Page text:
Overthinking his situation has been a fault associated with Hamlin since 2010. An ill carburetor forced Hamlin to make an extra pit stop late in that year’s race at ISM Raceway, costing him several positions and points. Instead of having a comfortable lead on Jimmie Johnson and Kevin Harvick entering the season finale in Miami, Hamlin had a slight lead. Johnson and Harvick ganged up on Hamlin in the press conference a few days before the title race, unsettling Hamlin. Hamlin then qualified poorly and spun in the race, losing to the title to Johnson.
Those two weeks have defined Hamlin to some.
“I’ve answered so many questions about that day (at ISM Raceway) and the role that it played in the finish of the 2010 season,” Hamlin said.
The questions may cease now.
In the midst of one of his best seasons, the Texas crash and pressure situation could have undone Hamlin. It would have years ago, but he’s become more comfortable as he’s aged — he tuns 39 the day after next week’s race.
This week, Hamlin shared a house with Kyle Larson and Ricky Stenhouse and friends. Hamlin even admitted to playing tennis at 1 a.m.
“I think a lot of people sometimes think athletes need to be extremely focused, and not that we aren’t, but you’ve also got to balance that with some fun and come to Phoenix and getting to golf and go out and eat nice food is a good way to get your mind off all the pressure you have on Sunday,” Larson said.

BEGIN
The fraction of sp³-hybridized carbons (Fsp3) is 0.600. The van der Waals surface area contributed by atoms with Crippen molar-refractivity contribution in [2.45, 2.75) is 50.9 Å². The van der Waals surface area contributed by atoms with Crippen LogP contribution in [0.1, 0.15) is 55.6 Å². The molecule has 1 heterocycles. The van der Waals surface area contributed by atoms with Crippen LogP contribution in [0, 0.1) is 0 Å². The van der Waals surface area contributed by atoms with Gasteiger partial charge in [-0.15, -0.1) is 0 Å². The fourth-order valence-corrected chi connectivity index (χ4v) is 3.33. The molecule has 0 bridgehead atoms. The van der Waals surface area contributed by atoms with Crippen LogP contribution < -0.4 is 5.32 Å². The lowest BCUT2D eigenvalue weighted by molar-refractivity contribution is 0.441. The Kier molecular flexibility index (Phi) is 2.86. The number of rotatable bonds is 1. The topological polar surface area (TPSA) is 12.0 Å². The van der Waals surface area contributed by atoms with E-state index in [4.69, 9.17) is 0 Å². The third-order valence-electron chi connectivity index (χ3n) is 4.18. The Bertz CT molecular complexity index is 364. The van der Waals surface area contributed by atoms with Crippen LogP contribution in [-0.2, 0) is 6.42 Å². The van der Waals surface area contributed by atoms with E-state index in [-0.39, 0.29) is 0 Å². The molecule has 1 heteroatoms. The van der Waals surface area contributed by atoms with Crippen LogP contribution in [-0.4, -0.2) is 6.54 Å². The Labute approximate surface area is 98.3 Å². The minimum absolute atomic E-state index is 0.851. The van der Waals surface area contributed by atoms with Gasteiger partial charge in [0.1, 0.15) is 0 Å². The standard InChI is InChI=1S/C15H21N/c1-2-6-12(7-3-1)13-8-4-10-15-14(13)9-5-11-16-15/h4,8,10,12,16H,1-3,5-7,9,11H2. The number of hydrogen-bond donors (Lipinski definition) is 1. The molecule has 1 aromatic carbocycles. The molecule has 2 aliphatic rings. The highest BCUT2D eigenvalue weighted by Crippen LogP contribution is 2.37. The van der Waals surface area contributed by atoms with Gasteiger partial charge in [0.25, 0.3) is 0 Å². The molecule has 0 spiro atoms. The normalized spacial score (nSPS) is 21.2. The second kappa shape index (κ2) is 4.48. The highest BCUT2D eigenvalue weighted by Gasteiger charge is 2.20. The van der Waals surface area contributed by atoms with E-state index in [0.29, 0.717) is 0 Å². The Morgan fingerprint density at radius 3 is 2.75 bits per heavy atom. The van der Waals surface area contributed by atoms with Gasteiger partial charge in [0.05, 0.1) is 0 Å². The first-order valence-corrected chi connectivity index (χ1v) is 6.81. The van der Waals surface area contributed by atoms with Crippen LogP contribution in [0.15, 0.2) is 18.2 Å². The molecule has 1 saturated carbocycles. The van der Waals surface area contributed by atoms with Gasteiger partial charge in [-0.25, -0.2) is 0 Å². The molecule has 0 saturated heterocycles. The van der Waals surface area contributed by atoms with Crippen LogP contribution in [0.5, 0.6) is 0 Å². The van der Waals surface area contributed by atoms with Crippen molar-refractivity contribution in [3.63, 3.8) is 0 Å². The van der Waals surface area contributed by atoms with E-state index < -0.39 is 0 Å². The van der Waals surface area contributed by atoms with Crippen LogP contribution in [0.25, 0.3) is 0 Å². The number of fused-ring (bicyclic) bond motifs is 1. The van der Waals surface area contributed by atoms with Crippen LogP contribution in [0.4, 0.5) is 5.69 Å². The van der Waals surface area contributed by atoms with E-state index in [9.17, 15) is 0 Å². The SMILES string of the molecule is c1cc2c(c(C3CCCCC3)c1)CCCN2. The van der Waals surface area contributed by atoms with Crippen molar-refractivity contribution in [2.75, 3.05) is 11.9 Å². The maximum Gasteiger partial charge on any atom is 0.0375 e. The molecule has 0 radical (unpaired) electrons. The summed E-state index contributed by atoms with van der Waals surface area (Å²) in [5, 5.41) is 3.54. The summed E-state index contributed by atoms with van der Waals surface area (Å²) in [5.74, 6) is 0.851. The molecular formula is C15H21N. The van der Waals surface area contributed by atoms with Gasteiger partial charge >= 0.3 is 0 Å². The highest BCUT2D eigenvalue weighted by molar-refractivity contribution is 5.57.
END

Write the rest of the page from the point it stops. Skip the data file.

While Hamlin was frustrated to see a multi-second lead disappear when NASCAR called a caution nine laps from the finish when John Hunter Nemechek hit the wall, he remained calm and handled the pressure well.
Gabehart kept Hamlin in the lead with what seemed a risky two-tire pit stop for a car that had been so dominant. Hamlin benefitted with Ryan Blaney also taking two tires to start beside him and ahead of Busch and Truex, who each were on four fresh tires.
Then it was up to Hamlin to win to advance. Hamlin followed Gabehart’s guidance, plotted his strategy and didn’t overthink it.
“I wanted to choose the top (lane on the restart) simply because I thought if I went into Turn 1 side‑by‑side, I’d rather be on the high side,” Hamlin said. “I thought that I’d seen Kyle get a pretty good run in the traction stuff on a few restarts. I saw it in a few restarts in the Truck race, as well.
“I just thought if I was going to be at a deficit of grip versus my competition, I had the option to go up there and get more. It was going to be a longer distance, but I had the option to go up there and get the grip they didn’t have.
“So I think that was the reason I did it. Luckily it all worked out, for sure. Especially I think having (Blaney) under there with two tires there, as well, gave me a little buffer there. If it was Kyle, I’m not sure I would have held him off, but I would have damn sure tried.”
He didn’t have to worry. Now, Hamlin is off to Miami to have fun and race for a championship.
“I’m going to enjoy the moment,” Hamlin said. “All you can ask for at the start of the year is to ask for an opportunity for a chance to compete for a championship. We have a chance to compete. It’s goal accomplished. Now we just got to go out there and do it.”
Just as Gabehart would say.
Expect more of yourself.